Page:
Q: What do you mean?

A: At home, fashion is individual theater. The way we dress up or the way women use makeup, that's our little theater on ourselves, a moment where we say, "I'm a star." We play the fashion game in the privacy of our bathroom. Even sometimes wearing lipstick or putting on high heels is like becoming someone else. It's a fun game to play, and it should be kept as a game. You don't have to play if you don't want to, but if you play, you'll learn that fashion is an expression of your tastes and a reflection of what you like for yourself. Everybody in fashion knows that it is a form of entertainment, like the circus. And that's part of the game.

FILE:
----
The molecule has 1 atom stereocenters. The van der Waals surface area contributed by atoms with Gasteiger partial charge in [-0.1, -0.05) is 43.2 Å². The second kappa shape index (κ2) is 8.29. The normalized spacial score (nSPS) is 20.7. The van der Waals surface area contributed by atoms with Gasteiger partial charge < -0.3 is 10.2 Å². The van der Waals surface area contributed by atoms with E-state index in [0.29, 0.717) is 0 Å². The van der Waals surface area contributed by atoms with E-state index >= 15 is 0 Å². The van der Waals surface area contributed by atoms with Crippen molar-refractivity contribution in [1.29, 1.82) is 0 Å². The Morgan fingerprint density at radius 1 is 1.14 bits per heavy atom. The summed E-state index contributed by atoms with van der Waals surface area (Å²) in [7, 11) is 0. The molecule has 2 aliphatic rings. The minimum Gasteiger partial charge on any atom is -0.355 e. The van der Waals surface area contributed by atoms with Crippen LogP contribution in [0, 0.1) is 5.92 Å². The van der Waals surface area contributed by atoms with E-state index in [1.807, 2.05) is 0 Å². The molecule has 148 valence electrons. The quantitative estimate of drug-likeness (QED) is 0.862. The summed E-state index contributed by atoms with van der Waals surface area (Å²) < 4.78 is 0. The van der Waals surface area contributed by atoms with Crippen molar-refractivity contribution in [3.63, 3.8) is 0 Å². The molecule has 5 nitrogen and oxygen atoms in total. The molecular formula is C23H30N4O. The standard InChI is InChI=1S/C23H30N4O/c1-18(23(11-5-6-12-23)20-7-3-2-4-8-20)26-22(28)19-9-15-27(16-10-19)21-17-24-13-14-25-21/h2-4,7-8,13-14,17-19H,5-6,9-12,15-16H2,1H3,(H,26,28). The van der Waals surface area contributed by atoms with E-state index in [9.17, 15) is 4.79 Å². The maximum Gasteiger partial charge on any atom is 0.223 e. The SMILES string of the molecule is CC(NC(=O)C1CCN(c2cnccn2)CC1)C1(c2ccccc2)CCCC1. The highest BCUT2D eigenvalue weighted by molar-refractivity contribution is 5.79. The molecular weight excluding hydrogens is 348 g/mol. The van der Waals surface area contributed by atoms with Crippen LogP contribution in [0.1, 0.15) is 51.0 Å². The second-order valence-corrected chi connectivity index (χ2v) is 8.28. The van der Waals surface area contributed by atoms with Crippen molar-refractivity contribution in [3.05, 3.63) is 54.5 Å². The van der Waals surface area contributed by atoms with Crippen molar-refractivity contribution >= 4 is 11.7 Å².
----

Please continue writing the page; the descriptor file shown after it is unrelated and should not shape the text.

Q: What have you learned from haute couture, the designers and their work?

A: Designers are artisans, and their work is a form of art that has been really threatened by our modern world. It's still very valuable what they've done, and they've done it for centuries, so I'm glad that the French have protected haute couture because protecting it doesn't mean to protect someone like Karl Lagerfeld, who will always find a job. It's about protecting the embroiderer and the art of embroidery to make a gown by hand and all that goes into it, from sequins to beads to feather work. I think it's fantastic that there is a sense of tradition that carries with it this kind of knowledge so that the embroiderer will not be forgotten.

Q: I visited Francois Lesage, probably the world's most famous embroiderer, in Paris a few months ago and saw the handiwork there. His place is a laboratory, a place for experimenting with creativity.